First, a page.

Five Steps Millennials Can Take Now to Change Careers, with José Miguel Longo

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Find Your Dream Job, Episode 361:

Five Steps Millennials Can Take Now to Change Carers, with José Miguel Longo

Airdate: August 17, 2022

Mac Prichard: 

This is Find Your Dream Job, the podcast that helps you get hired, have the career you want, and make a difference in life. 

I’m your host, Mac Prichard. I’m also the founder of Mac’s List. It’s a job board in the Pacific Northwest that helps you find a fulfilling career.

Every Wednesday, I talk to a different expert about the tools you need to get the work you want.

Find Your Dream Job is brought to you by TopResume. TopResume has helped more than 400,000 professionals land more interviews and get hired faster. 

Get a free review of your resume today. 

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You’re likely to switch careers several times. 

But if you’re in your 30s or even your 40s, you may be getting ready to do this for the first time. 

José Miguel Longo is here to talk about five steps Millennials – or anybody else – can take to change careers now.

He’s a career and life coach who helps Millennials achieve meaningful and successful careers while gaining clarity and purpose in life. 

José Miguel also hosts the terrific podcast, Coaching for Millennials. 

He joins us from Syracuse, New York. 

Well, here’s where I’d like to start, José Miguel; how often will a typical person change careers? 

José Miguel Longo:

That’s a great question, Mac. Oftentimes we find that folks who are looking to change careers, on an average, change in their lifetime two to three times. Which is interesting to see given the gravitas of what we’re living through, considering the great resignation, considering the folks who are potentially looking to move up in their career, but maybe they stay at one job for two to three years, and then they decide they want to pivot. So pivoting from a job to a new job in the same industry versus actually completely changing going from, let’s say, engineering to then going into nursing. So that two to three times is more focused on one industry to another.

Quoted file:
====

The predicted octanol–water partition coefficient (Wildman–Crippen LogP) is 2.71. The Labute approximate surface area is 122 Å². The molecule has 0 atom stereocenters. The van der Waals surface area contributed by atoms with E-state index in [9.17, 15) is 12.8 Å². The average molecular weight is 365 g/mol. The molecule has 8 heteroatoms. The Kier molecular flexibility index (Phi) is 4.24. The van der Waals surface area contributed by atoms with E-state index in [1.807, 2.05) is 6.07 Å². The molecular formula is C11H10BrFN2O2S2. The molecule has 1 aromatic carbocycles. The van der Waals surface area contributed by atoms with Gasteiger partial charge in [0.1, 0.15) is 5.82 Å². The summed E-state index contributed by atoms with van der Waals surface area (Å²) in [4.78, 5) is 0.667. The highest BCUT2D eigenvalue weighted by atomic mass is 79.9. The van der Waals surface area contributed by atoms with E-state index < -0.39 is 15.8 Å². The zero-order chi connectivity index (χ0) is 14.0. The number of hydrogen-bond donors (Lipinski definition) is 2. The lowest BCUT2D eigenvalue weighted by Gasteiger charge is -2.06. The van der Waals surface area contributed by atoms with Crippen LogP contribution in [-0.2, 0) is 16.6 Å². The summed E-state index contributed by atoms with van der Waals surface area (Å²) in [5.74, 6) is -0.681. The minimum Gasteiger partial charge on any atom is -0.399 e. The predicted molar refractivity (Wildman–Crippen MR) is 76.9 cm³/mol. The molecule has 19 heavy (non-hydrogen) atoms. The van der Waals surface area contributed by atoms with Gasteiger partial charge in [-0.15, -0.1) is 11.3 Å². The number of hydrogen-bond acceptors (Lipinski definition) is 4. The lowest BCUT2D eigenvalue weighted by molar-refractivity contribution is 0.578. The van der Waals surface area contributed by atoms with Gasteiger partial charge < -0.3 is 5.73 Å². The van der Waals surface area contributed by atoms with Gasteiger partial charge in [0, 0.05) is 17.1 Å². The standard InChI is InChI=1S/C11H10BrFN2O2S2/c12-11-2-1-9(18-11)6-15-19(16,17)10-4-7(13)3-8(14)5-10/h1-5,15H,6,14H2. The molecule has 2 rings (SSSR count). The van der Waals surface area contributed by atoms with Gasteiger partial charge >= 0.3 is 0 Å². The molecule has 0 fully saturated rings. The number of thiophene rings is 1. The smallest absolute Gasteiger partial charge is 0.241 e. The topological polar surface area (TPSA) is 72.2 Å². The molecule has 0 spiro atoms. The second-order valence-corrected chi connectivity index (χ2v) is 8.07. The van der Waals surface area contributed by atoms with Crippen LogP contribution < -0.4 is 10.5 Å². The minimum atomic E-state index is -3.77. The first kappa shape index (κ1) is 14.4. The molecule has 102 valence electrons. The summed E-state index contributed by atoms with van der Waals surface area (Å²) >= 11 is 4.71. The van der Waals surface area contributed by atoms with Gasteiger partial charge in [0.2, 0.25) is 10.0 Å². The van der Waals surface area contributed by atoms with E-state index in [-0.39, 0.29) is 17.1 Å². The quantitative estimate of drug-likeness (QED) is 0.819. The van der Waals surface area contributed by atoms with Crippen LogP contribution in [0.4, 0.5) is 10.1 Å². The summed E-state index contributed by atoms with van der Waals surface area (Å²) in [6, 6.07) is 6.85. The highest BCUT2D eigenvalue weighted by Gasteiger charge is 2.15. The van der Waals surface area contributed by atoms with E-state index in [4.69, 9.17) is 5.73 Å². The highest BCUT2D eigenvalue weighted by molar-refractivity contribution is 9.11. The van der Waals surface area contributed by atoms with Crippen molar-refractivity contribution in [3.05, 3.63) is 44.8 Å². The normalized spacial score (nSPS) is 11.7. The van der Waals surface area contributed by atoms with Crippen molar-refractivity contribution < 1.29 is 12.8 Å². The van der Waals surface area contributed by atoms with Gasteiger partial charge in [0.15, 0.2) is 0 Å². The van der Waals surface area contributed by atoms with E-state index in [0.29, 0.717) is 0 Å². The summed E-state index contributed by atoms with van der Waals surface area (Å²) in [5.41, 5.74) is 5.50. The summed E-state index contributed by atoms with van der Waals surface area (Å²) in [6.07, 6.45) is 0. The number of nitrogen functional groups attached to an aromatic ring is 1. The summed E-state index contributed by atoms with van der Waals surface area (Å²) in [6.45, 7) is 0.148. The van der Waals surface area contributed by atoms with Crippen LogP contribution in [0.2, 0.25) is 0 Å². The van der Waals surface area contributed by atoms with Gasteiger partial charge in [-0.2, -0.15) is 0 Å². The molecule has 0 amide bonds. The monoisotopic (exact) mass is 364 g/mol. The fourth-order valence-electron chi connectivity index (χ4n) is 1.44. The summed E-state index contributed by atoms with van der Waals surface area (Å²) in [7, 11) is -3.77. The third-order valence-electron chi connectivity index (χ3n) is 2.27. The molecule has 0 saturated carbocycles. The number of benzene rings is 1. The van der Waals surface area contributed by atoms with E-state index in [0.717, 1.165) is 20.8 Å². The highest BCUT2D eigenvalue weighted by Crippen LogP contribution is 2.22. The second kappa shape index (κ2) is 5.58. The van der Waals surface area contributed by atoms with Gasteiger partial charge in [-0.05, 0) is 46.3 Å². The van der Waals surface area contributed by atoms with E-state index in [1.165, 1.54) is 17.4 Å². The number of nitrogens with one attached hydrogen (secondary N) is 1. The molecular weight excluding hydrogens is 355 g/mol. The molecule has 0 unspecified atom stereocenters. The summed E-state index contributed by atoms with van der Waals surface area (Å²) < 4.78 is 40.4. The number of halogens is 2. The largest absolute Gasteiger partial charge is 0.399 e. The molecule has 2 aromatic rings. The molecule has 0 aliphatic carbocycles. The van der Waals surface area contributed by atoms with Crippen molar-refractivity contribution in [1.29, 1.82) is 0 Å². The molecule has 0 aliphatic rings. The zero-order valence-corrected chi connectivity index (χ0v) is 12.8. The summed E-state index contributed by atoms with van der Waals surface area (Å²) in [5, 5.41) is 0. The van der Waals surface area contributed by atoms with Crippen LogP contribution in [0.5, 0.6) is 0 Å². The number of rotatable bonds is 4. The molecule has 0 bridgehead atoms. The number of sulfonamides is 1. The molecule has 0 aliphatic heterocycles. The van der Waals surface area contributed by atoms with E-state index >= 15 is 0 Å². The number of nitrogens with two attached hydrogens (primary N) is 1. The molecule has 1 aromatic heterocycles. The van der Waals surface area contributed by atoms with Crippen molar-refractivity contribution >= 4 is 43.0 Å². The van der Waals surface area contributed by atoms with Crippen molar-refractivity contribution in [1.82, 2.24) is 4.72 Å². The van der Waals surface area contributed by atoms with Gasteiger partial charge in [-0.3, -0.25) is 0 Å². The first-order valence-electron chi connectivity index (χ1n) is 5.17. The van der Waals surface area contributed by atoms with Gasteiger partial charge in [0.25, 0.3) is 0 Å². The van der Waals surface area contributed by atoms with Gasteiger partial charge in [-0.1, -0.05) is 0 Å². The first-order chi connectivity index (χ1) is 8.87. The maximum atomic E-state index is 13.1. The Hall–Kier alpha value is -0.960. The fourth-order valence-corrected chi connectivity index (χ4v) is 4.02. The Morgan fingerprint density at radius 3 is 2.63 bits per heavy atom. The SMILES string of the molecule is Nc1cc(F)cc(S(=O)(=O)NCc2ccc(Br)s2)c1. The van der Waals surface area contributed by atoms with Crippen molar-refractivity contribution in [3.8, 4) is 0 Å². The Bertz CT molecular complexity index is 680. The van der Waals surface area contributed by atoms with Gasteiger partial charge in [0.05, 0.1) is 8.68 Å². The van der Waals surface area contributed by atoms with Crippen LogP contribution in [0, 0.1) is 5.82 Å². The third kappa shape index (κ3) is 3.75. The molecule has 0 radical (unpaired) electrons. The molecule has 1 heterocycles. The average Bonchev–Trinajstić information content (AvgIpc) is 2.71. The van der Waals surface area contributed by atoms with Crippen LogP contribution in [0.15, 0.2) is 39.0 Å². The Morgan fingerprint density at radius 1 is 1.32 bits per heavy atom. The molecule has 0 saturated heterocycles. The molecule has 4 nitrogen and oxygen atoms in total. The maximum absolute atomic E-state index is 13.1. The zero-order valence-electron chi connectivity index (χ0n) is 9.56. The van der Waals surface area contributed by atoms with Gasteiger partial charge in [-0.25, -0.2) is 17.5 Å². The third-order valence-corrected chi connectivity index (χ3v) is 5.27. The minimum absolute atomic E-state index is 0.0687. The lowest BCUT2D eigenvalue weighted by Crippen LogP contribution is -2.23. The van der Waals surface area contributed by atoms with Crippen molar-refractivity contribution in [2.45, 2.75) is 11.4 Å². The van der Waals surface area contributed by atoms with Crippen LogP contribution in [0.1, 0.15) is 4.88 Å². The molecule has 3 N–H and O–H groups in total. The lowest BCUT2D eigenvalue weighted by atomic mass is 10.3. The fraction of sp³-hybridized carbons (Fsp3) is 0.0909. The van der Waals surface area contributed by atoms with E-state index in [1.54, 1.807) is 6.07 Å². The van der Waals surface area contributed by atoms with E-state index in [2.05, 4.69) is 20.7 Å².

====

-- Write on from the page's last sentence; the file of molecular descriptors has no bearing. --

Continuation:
Mac Prichard: 

And why do those changes happen? What’s going on there? Is it a choice, or is it sometimes forced on someone by circumstances or a combination? 

José Miguel Longo:

I think people come to the realization that when they’re in their work, and they’re seeing how they’re approaching their work, they’re doing their job, and then they start to reflect on, am I living my best life? Am I living my truth? Is this job feeding me energy and purpose? 

When they start to do that self-actualization, kind of checking off the boxes to do that self-reflection piece, they start to think, well, what can I be doing that really is more fulfilling for me? They start to ask themselves deeper questions, and sometimes those questions come based on a conversation with a career coach, a mentor, or someone who might potentially have a community that they’re engaged with. They may prompt those questions. The person doesn’t always come to those questions themselves. 

And what we’ve seen happen most is that, given, for example, the pandemic, which has caused so many people to jump from every different type of career path they were originally engaged in to then going into something that was much more fulfilling. We’ve realized in the last few years, a lot of folks are starting to think more about what matters to them most, as opposed to the things that a job feeds you. 

For example, a job that provides you with great benefits versus the salary. And then people start to think about, where am I living my best? And being able to be in this opportunity that makes them feel more fulfilled in life. 

Mac Prichard: